Feynman said that he hoped we learned something during our educations. Something you can't teach. You can easily learn how a phage library is made and used. You can learn some computer software that will help you assess the peptides you end up with. Finding a protein binding peptide is a rare event, but that is not what is taught. To me, that is the interesting thing about the technique. It is just one of many techniques that can be used to study a protein and it's interactions. You can learn all about the protein prior to using phage display. You can get up a give a talk to the Academy of Sciences on the details of your work. But in the end you have to look at your results. You have to use something inside of you that is not taught. Critical thinking perhaps. Can it really be binding to the target? How can I prove that? How can I disprove that? How can I be sure of any result?

One way of looking at GETRAPL is very obvious to laboratory people. You look at the DNA sequences of each phage that displays GETRAPL. Are they identical or are there various sequences using different codons that code for GETRAPL. This would be strong evidence that it is not being selected for because the original phage grows faster than the rest of the library. Another modern day trick that we applied was to Google the sequence and see if anyone could back up your hopes and dreams that it binds to a specific target. Your education can teach you about the tools. It is up to you to use them.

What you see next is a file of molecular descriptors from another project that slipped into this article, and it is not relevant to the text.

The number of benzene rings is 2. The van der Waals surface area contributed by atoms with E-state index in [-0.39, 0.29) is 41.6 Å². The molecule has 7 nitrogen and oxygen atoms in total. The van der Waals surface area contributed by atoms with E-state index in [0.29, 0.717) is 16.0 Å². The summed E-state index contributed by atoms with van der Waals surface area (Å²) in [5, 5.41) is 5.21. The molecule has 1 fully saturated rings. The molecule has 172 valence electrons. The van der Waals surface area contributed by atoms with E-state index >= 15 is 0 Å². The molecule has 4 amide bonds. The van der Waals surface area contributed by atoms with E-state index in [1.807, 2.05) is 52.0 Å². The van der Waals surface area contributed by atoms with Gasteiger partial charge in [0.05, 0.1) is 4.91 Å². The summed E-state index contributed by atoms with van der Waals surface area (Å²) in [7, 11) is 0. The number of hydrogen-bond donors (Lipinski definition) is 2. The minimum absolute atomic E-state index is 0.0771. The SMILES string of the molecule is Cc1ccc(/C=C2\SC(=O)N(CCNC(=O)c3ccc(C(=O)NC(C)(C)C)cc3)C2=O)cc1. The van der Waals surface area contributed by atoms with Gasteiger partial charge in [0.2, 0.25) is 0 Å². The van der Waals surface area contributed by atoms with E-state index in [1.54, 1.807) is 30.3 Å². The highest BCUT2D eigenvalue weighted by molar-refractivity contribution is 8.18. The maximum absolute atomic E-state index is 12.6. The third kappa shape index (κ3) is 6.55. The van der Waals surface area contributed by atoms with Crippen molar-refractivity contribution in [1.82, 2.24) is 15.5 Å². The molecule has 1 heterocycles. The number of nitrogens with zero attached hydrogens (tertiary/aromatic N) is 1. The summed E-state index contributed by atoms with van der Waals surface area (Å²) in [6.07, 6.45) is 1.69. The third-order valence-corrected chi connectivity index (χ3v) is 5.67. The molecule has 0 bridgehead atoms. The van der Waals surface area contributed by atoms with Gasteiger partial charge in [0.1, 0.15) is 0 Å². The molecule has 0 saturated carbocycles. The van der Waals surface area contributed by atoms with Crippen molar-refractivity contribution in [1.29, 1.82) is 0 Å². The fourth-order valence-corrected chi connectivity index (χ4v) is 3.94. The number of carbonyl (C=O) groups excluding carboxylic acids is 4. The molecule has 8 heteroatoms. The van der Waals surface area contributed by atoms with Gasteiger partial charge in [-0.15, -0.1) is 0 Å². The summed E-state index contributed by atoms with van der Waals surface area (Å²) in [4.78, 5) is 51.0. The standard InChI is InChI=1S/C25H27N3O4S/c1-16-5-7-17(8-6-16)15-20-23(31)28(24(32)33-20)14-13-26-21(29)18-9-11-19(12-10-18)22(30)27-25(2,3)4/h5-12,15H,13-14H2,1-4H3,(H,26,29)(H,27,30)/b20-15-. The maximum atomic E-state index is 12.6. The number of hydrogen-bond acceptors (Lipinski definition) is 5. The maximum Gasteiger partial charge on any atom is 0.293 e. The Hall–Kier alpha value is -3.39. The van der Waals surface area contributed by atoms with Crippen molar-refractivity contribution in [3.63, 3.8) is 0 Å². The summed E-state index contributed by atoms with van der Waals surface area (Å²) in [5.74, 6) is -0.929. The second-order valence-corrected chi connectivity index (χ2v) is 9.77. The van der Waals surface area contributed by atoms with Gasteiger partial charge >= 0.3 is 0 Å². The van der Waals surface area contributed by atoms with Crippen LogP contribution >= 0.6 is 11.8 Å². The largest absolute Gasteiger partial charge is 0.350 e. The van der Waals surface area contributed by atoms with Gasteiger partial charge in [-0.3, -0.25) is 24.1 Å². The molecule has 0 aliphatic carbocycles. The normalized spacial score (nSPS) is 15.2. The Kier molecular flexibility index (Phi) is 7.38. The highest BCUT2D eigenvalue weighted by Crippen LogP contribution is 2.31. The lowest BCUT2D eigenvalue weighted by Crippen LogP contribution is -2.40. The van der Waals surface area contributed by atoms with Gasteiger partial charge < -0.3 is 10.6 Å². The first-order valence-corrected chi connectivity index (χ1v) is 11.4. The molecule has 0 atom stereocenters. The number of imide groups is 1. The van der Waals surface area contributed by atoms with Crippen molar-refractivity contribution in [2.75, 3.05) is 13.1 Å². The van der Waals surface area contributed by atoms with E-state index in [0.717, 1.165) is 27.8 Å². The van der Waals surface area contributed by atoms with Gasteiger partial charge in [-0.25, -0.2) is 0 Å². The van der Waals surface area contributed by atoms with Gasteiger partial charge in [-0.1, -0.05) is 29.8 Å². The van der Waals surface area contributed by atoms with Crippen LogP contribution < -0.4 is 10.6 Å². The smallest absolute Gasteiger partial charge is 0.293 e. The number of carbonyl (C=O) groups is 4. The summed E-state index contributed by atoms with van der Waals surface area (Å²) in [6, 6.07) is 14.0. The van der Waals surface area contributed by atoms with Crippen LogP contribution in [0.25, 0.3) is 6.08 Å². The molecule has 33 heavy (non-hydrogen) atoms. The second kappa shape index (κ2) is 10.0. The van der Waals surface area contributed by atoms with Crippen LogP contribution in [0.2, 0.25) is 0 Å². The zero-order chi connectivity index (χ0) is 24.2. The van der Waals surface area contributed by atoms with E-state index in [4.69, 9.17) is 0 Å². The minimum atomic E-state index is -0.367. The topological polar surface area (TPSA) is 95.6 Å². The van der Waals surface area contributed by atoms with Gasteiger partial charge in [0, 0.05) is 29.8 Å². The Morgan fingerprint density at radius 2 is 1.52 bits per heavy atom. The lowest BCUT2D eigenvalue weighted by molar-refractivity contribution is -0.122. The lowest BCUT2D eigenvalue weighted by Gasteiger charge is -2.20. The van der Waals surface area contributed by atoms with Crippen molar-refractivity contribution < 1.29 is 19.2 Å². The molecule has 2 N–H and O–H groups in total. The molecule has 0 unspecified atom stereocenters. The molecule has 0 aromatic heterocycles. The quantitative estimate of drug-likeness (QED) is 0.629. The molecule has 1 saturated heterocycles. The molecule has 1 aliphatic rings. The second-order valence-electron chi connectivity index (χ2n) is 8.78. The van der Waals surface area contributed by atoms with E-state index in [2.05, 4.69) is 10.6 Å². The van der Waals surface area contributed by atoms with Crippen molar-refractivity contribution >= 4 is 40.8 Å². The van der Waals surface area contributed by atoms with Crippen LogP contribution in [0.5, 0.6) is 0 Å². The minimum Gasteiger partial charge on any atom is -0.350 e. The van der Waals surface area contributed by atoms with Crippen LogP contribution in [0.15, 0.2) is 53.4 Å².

There are many phage like GETRAPL. There is a paper published by one of the leading phage display scientists that discusses their existance. What is selecting these phage is still unknown. Developing an explanation and proving it is science. There are scientists who currently work on software that can take a list of sequences that come out of a phage display selection process and help you understand what you've got. If you sequence 100 phage and they are all the same sequence for example, the computer only sees one sequence. The computer is weeding out repeated sequences because it indicates selection based on non-binding factors such as faster growing phage. The computer software continues to add new features to help you find binding phage. Someday you could simply put files into this software and it will give you a list of possible binding targets. It could search your own database as well those on the internet or in Pubmed. This is still not going to tell you the whole story. You have to develop an assay. They teach you about assays. The assays however, give you another set of data that you have to interpret. This is what Feynman was hoping you would know how to do. Think scientifically. Ignore your hopes and dreams of getting published and moving on to more interesting projects. Don't act on your desire to take that peptide and fuse it into some elaborate molecule you designed and toss that into an elaborate assay and prove that you can cure AIDS! Slow down. Is the data really saying what you think it is. Think critically and proceed logically.

There are many other peptides that have been discovered that are mere contaminants. The claims that their finders have made on their behalf are quite fancy. Big science words were used and put together in a way that is certainly feasible. No work was done however. Just words used to describe a set of letters that represent amino acids. What is really going on can open doors. What is really going on can make the planes land! But they fade away, these research projects. No resolution. No work was done. No planes landed.

Wednesday, June 28, 2006

Ben Franklin